I am super excited to be here today, Sarah! This has been a fast and fun tour for my latest release, Risk Factors.
I want to talk about submissions today. This book, as many of you may have heard, has been submitted for consideration two times. The second time was the lucky one. I’ll walk through the process this book took that last time I bit the nail and submitted it.
I had just finished some revisions on a story I titled Perfect Dr. Viv and I loved that story and wanted to see it homed with a good publisher. I’d heard of Lyrical Press, Inc, had been to their site a few times and thought they would be a nice publisher to write for some day. I don’t remember specific dates but on or about February 11, 2012 began that day. My now super editor, Piper Denna, was doing her first annual blog pitch at the Word Wranglers blog.
I tweeted and emailed the pitch since one of my critique partners is part of the WW blog and I support my cps whenever I can. There were some seventy hopefuls who pitched their three or so lines to her, many being asked for a partial or full. I thought why not put PDV in there and see what happens? I was scared stiff when Piper asked for the partial. It wasn’t ready! So what if I had already submitted it to another publisher the year before and then took it back, it obviously wasn’t ready or I would have sold it then!
Ok, this is the beginning of why I’m writing this post today. I didn’t send my three chapters right then like others had. In fact I didn’t sent it that day or the next--or that week even. It needed a few more edits, tweaking here and there. By March I had almost talked myself out of submitting it at all. My friend and staunch supporter, YA author, Harley Brooks pushed me to send it. She’d read it and thought it was perfect to submit. So, I sent the partial.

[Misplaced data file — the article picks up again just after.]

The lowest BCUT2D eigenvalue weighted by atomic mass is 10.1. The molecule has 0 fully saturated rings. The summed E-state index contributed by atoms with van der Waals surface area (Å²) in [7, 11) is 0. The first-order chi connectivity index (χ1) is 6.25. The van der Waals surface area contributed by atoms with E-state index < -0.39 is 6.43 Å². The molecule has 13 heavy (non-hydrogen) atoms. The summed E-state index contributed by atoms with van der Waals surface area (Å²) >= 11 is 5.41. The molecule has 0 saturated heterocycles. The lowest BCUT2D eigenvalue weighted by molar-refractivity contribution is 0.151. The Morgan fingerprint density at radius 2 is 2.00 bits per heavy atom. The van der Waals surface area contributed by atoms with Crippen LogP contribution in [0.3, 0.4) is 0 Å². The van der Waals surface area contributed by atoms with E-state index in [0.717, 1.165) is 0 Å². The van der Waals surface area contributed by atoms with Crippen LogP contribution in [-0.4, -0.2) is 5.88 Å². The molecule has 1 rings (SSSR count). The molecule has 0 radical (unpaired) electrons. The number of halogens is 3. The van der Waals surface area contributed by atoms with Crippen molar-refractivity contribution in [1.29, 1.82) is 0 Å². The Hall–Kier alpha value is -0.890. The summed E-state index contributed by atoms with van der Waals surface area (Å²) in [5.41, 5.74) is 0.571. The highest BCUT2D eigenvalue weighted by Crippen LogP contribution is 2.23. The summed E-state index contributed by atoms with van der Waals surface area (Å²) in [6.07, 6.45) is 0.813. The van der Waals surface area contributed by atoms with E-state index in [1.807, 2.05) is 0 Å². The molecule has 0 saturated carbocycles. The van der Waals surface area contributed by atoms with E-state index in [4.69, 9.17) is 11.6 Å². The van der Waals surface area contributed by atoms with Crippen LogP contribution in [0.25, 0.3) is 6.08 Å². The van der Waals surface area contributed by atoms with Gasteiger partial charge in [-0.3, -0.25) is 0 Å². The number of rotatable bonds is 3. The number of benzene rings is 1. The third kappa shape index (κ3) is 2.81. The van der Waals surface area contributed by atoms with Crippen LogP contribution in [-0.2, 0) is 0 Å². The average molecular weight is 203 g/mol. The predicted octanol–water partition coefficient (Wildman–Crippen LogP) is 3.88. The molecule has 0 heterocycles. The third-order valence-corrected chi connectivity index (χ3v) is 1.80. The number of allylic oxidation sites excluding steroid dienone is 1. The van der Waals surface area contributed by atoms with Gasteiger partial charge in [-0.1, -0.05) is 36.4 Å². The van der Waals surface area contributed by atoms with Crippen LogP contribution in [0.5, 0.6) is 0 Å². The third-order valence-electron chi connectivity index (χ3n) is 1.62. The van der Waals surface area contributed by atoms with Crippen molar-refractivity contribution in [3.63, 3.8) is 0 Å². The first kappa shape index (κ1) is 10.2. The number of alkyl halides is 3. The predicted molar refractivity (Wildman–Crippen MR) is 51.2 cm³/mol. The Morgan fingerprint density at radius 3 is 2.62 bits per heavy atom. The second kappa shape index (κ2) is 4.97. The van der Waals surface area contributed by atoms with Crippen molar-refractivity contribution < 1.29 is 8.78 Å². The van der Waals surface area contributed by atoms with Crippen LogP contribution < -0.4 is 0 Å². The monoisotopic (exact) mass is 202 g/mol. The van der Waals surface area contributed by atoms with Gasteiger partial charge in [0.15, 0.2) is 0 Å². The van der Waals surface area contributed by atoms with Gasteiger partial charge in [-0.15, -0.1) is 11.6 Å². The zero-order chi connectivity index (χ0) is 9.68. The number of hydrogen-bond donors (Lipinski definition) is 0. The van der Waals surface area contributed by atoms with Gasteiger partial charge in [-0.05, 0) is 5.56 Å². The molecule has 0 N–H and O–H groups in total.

Now let me say that when an editor asks for your writing--SEND IT. After all, isn’t that why we do pitches? Is that not what we authors strive for? To get our writing in front of an editor? Especially an editor we chose before they chose us? Don’t make excuses. JUST DO IT. We writers…we can come up with a gajillion reasons why we shouldn’t hit the send key, can’t we? I see you nodding out there. We’re writers, making stuff up is what we do.
We are our own worst enemy! LOL
So once I got the nerve to hit send I waited. And waited. For three more months. I waited twelve nerve racking weeks. Yeah… Don’t do as I did. My lovely Harley kept emailing, asking if I’d heard anything. Nope, not yet. I’d say. Finally she asked “Didn’t she say to email if you didn’t hear back soon?” My hiding gig was up. Yes, Piper had told me that when I sent her the partial. So in May I emailed to ask if she had gotten to my partial. She asked me to just send it to her again to expedite things, which I did (right then this time) and waited…all of twenty-four hours maybe, before she asked for the full. By now I was ready to send it to her (I’d already wasted three months, remember), so I sent it the next day and prepared to wait a while. I’m not pushy, I know these things take time and I can be patient (or at least appear to be :-) ).
I think it might have been three days later (a Thursday?) that she emailed to let me know she was almost finished with another ms and mine was next. I was stunned when I got another email on Tuesday that she was going to request a contract for me. The next email after the contract was a title change suggestion and Risk Factors was born.